In the winter 1776, Manon Phlippon was 22. She lived alone with her father in Paris on the Quai de l'Horloge, - she had not yet met her husband, Jean-Marie Roland - and she spent much of her time writing in her room, letters or essays in political philosophy.
Late on Christmas eve, as the revellers were going home, she wrote a letter to her close friends, Henriette and Sophie Cannet.
25 December 1776, 1am
As you can see, I am not gone to the midnight mass. I would have gone, as I think it is important to set an example even when one doesn't want to do it for oneself. But the weather is frightful, my father did not think it a good time to be devout, so without a fuss we stayed home.
You might find it strange that I should write always at the first hour. Let me tell you a something of my daily y life which will give you insight into how I spend my time. I never get up, this time of year, before nine. I spend my morning with the housework. In the afternoon, I do needlework and I dream, building everything I fancy in my mind, poems, arguments, projects, etc. In the evening I normally read till dinner time, which is uncertain because it depends on when the master comes home. He is out at all times exept meal times, without telling me, or caring for any of his affairs, and too often leaves me to deal with those who come to do business with him. He usually gets home at half past nine, but sometimes ten or later. Supper is soon over, since when there are few dishes, one eats fast and there is no conversation no feast can last long. In between dishes, I always attempt conversation but my attempts are foiled by his careless replies. I am always trying to hold a thread; but though I do my best, it is always in vain. Eventually time passes and it is eleven. My father throws himself in his bed, and I go to my room, where I write two or three.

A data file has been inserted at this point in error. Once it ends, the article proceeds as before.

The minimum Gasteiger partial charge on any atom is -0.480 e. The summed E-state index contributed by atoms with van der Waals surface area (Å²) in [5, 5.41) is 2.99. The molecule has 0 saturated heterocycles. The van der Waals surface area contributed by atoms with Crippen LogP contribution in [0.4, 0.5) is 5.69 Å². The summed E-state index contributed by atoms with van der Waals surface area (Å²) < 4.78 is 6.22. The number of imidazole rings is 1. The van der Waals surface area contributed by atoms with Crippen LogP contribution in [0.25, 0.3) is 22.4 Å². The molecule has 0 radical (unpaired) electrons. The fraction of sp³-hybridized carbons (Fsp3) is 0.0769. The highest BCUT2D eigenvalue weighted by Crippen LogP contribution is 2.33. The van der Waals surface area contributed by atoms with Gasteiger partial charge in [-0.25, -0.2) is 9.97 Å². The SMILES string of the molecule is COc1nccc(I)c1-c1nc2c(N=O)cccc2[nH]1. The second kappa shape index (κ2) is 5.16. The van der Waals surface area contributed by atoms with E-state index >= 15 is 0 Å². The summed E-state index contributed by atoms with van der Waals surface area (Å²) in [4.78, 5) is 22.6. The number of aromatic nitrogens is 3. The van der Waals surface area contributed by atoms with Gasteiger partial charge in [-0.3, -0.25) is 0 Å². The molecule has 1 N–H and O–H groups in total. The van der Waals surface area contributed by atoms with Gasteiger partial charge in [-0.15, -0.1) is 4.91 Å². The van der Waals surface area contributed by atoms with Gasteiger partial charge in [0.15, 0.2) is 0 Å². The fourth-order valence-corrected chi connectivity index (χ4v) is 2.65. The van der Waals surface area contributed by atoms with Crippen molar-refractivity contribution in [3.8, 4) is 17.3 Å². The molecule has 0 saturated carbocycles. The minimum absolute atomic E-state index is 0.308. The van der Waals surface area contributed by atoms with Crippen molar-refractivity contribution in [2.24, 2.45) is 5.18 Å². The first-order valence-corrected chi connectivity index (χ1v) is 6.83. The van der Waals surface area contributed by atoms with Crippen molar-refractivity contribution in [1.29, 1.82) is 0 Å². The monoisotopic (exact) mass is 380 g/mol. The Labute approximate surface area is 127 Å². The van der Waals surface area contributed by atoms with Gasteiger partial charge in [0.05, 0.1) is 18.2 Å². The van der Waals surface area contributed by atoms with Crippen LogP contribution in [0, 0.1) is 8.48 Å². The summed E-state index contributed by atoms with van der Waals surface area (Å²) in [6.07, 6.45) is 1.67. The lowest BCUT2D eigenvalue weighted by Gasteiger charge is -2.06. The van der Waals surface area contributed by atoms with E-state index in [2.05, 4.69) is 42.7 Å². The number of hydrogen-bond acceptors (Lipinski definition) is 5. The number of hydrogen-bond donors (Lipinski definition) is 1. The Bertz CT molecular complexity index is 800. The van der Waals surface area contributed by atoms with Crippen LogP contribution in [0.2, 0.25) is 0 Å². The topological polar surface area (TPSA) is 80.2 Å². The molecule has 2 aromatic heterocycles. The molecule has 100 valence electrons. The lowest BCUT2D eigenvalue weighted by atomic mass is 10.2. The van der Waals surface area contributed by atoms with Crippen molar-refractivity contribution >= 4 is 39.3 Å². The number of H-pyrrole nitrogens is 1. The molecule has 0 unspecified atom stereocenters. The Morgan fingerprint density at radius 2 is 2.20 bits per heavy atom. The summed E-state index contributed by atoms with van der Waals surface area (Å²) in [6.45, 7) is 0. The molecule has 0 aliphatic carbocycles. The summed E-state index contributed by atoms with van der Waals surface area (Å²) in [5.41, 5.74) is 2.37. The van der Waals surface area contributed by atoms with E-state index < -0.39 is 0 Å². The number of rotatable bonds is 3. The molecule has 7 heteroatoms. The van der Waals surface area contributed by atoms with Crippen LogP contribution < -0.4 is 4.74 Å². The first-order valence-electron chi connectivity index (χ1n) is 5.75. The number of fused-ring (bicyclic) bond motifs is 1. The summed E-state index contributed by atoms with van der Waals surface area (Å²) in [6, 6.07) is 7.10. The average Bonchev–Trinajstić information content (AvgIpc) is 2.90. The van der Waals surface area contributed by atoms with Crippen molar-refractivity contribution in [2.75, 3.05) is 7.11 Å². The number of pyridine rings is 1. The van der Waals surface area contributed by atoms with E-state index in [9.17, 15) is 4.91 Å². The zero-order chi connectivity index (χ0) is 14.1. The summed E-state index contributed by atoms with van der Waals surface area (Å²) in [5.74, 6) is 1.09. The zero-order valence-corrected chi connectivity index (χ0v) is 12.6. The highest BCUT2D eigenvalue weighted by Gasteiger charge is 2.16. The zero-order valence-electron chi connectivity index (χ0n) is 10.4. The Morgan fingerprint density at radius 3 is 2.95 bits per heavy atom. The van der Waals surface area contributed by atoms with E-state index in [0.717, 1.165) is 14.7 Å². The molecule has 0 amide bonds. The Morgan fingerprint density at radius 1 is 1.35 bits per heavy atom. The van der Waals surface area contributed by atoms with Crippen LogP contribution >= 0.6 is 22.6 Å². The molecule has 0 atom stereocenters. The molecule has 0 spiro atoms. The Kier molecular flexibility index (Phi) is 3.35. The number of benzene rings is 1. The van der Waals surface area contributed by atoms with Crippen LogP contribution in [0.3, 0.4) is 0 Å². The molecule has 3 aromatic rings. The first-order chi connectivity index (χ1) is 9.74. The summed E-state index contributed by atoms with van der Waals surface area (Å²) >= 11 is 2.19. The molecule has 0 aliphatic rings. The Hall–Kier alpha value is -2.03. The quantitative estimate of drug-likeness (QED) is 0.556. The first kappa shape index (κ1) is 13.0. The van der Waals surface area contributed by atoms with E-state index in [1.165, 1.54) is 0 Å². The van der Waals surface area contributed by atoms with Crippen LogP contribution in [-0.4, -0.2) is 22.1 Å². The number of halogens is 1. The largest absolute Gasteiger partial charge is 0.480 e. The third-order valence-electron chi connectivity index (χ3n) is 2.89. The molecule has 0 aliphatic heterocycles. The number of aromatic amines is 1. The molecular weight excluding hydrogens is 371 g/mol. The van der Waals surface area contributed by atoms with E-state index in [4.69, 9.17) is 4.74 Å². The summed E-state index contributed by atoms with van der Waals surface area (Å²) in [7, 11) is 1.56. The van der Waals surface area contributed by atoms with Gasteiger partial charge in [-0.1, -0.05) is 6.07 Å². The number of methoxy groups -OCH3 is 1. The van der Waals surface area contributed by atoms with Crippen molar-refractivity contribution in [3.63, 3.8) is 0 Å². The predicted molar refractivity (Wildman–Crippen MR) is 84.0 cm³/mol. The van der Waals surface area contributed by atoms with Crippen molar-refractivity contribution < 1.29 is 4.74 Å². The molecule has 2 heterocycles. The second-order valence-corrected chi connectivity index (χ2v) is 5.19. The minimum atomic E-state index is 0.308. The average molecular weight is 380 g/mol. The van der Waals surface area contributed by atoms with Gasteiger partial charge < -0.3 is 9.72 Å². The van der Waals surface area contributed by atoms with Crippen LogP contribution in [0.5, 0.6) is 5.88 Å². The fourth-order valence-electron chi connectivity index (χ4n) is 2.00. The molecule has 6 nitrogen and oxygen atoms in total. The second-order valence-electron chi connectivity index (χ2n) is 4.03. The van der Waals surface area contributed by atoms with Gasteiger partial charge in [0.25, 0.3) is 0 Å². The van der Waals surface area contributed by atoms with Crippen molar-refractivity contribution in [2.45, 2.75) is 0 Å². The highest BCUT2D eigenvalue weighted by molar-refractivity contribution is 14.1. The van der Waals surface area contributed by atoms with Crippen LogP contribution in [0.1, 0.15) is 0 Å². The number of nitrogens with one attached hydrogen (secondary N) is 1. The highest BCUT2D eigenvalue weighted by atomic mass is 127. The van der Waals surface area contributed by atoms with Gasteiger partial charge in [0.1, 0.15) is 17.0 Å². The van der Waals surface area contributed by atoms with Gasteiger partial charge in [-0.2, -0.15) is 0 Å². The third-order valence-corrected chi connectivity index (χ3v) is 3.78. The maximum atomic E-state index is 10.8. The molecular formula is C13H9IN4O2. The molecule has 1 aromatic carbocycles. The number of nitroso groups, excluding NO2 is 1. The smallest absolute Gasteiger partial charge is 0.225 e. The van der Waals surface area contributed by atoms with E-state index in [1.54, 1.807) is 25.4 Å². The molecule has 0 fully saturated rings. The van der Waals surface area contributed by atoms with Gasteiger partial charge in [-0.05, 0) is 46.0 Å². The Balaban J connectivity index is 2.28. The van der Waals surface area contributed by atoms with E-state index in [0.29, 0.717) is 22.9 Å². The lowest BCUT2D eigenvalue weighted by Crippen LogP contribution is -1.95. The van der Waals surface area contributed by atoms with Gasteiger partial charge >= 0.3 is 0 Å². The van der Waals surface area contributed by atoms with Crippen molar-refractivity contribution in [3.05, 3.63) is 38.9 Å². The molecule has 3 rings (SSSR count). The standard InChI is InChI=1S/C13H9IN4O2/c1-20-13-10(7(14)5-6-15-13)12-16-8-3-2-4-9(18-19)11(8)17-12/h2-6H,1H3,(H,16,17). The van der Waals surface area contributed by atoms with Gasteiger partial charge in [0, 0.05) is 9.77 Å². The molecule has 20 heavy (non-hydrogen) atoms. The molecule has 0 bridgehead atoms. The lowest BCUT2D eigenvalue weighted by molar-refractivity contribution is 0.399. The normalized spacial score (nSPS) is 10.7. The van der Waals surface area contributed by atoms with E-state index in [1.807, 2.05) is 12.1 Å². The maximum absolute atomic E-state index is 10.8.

In May 1792, before Mary Wollstonecraft set out for Paris, where she was to act as a war journalist for her publisher Johnson, a French translation of her Vindication of the Rights of Woman came out.
Before traveling she wrote to her sister: "I shall be introduced to many people, my book has been translated and praised in some popular prints".
So who was the author of this translation that was so favorably reviewed?
La Défense des Droits des Femmes was translated anonymously. Isabelle Bour suggested that it might have been translated by a member of the Girondin circle. This is quite plausible as we know that the Girondins did defend to some extent women's rights. Condorcet published an article arguing that women should be given equal political rights to men in 1791, so that Wollstonecraft's book would have struck him as important and topical.
So who was close enough to Condorcet to share his views on women and citizenship, knew enough English to read the Vindication and was an experienced translator? Sophie de Grouchy, of course. We have already speculated as to whether she had read anything by Wollstonecraft, and whether she could have met her. This is another possibility to add to the mix.